It may have been the strength advantage, or perhaps Mohammadian has an elite gut wrench, but he had zero trouble popping Nickal off the mat and taking him through in both directions for four points. Nickal, eager to counter in some way, was sitting up straight off the guts, allowing Mohammadian to scoot his hips back behind Nickal’s to get power in his next gut attempt.
In this match Mohammadian showed another neat technique off the underhook, a variant of the throw-by. We looked at the throw-by often in the David Baev career breakdown. Mohammadian throws by and grabs the single as is typical, but off the pick he secures the seat-belt with his other arm, steps deep to block both legs (which are now narrow) and redirects across the blocking leg.
Many of Mohammadian’s big finishes involve that sort of blocking and redirection, as we’ll see against Snyder.
In the final sequence, Mohammadian’s stinginess in the collar ties drew out a long shot from Nickal. Whizzering off the sprawl, Mohammadian blocked the post arm of Nickal and hipped over through the whizzer to debase his opponent. Nearly hitting the go-behind, Mohammadian was able to attack a single as Nickal recovered, straightening the leg and knocking down the American superstar for the tech fall.
Quarterfinal: Mohammadhossein Askari MOHAMMADIAN (IRI) df. Kyle Frederick SNYDER (USA)
#2 Kyle SNYDER (USA)
There’s no denying that Kyle Snyder is one of the world’s most credentialed active wrestlers, especially for his age.
His straightforward approach and physicality led him to high-profile victories over greats like Abdusalam Gadisov in 2015 and Abdulrashid Sadulaev in 2017. However, Snyder has taken his lumps, losing to a mixture of elite and lower ranked opponents over the years. After being pinned in the 2018 World finals by Sadulaev, and being upset by Sharif Sharifov in the 2019 World semifinals, Snyder opted for a change of scenery.
The Ohio State product moved operations to the Nittany Lion Wrestling Club, on the campus of Penn State University.
The knocks on Snyder were about mobility, variety, mat wrestling, and overall depth of skill. These are the areas in which Penn State wrestlers are typically unrivaled.
Right away we’ve seen changes in Snyder, who is mixing up his shot selection, feinting, and appears rejuvenated.
With all of that in mind, Mohammadian completely dismantling him is even more impressive.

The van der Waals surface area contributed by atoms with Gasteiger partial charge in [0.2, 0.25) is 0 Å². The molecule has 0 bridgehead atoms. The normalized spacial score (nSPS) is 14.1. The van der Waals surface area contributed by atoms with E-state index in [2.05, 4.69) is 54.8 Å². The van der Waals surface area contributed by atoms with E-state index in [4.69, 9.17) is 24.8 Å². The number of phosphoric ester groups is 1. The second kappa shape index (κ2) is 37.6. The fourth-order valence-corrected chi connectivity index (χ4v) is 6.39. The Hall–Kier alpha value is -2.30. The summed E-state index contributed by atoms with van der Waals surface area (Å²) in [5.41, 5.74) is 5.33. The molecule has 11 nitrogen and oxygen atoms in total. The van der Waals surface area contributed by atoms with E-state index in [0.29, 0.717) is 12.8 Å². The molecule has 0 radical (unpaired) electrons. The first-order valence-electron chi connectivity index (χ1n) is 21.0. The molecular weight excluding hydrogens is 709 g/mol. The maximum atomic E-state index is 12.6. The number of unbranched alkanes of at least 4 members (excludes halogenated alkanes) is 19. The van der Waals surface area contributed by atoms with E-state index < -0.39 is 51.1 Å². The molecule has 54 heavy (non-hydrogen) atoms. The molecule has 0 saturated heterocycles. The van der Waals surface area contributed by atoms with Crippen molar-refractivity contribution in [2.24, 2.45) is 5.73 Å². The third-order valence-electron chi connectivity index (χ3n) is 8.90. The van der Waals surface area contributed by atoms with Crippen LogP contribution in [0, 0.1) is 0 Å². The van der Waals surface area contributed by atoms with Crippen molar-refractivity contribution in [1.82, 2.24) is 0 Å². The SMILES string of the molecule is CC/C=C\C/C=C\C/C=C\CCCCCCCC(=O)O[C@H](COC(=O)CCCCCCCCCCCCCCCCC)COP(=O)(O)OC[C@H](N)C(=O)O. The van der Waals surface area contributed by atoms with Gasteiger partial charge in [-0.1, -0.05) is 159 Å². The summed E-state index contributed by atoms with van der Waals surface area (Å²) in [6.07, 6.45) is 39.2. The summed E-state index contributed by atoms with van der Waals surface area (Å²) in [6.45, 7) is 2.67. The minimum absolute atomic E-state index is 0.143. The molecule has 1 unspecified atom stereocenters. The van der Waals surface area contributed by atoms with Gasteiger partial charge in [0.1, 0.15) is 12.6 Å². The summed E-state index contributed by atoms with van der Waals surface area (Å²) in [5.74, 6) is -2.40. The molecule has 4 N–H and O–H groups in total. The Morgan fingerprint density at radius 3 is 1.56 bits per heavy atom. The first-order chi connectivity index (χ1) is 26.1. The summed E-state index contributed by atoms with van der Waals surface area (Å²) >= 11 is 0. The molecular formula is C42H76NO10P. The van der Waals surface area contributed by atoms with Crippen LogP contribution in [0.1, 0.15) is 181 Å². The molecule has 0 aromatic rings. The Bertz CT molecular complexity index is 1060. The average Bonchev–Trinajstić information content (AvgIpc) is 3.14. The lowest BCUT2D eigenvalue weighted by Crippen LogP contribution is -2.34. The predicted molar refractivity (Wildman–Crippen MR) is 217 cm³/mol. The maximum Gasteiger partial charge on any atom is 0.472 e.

Even without the strength disadvantage present in the Nickal match, Mohammadian still held an obvious edge over Snyder when they tied up. Snyder was not going to have success moving the Iranian around the mat, at least not early. Mohammadian clearly had a read on his high crotch entry, stepping out and posting, so a straight shot was not an option.
With his best weapons taken away, over time, Snyder had to opt for newer, less comfortable tactics.
Feinting the high crotch from the outside, Snyder looked for Mohammadian to disrupt his base while evading, then shot an explosive double from the outside – a new look.
On his first attempt with this strategy, Mohammadian easily created distance and shut down the attempt with his whizzer and circling footwork.
On his second attempt, Snyder committed to the ankle pick then shot off his knees, getting to the leg. However, his base was not underneath him, and he quickly ran out of steam on the shot, allowing Mohammadian to circle behind for two.
On his final shot, instead of faking a single and then hitting his double, he went straight to the double, attempting to mix up his looks.
It was a truly explosive shot from Snyder, but Mohammadian’s athletic sprawl cleared the head of his opponent and had him sliding forward across the back, giving him a clear shot at the legs.
A scramble situation led Mohammadian to capture Snyder’s leg across his body in front of his stomach, with the American balancing on one leg behind him.
Mohammadian turned in, stepped across Snyder’s hips to block the far leg, and pivoted toward the stepping leg while swiveling hard with his right arm across the back of Snyder’s back.
Snyder landed directly on his back.
With the arm already under Snyder’s head, the leg controlled, and his hips covering Snyder’s, it was only a matter of small adjustments until the referee called the fall.
In two matches, Mohammadian went unscored upon and finished off two of the biggest American stars today.